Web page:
People with symptoms heard about the new center and began to arrive. Not knowing what to expect, I observed their expressions of fear, insecurity, and uncertainty. However, as soon as these new members and their care-partners started participating in the classes, smiles, confidence, socialization, and feelings of empowerment developed. This sent my motivation to teach classes sky high.

What is the most rewarding aspect of your teaching experience?

It’s inspiring to know that by touching people’s lives I can see a positive change within each individual. In the Mindful Movement sessions my team and I instruct participants in learning to breath, to feel energetic, improve posture, develop balance and coordination, express non-motoric emotions, and participate in meaningful daily functions.

Bonnie, one of our participants, demonstrates every day how our Mindful Movement classes promote an optimistic lifestyle. The first day of classes, one year ago, Bonnie arrived and told us she does not exercise and would never do yoga. So she sat on a chair in the Mindful Movement class for three months, with sunglasses on, arms crossed and legs dangling. Beginning in the fourth month, Bonnie walked in and suddenly decided to practice; she has now attended over 90 classes. She has learned that breathing naturally calms her nervous system, improves her motor skills, posture, and she even balances on one foot without holding onto a chair. Bonnie and our other participants has inspired all of us to keep growing our abilities.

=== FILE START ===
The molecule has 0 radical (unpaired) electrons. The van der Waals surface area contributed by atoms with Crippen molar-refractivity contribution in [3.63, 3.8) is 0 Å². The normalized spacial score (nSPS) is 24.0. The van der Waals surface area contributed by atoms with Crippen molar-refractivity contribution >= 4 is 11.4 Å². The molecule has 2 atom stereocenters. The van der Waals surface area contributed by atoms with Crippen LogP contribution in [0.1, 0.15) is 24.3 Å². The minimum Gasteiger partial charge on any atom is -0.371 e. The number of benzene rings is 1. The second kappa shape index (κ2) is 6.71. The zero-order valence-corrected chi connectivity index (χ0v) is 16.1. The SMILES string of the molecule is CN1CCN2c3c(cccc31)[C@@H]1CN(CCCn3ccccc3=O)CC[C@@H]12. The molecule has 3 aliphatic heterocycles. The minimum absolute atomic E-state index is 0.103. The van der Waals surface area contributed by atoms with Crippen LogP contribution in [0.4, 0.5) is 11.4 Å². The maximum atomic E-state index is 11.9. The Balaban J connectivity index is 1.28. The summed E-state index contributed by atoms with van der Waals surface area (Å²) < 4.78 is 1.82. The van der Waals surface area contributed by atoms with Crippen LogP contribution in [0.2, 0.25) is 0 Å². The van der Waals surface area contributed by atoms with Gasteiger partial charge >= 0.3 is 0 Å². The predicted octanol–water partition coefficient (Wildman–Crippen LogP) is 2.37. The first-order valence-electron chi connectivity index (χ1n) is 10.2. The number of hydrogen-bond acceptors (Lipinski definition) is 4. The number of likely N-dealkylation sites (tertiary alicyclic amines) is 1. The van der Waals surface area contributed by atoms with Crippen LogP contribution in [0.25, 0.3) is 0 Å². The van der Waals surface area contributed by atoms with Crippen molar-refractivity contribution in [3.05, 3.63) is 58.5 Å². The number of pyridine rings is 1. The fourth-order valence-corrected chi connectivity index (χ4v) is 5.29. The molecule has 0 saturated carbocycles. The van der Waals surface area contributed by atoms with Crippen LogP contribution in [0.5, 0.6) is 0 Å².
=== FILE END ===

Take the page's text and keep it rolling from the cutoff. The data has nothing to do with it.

What are some of the things your PD students have taught you?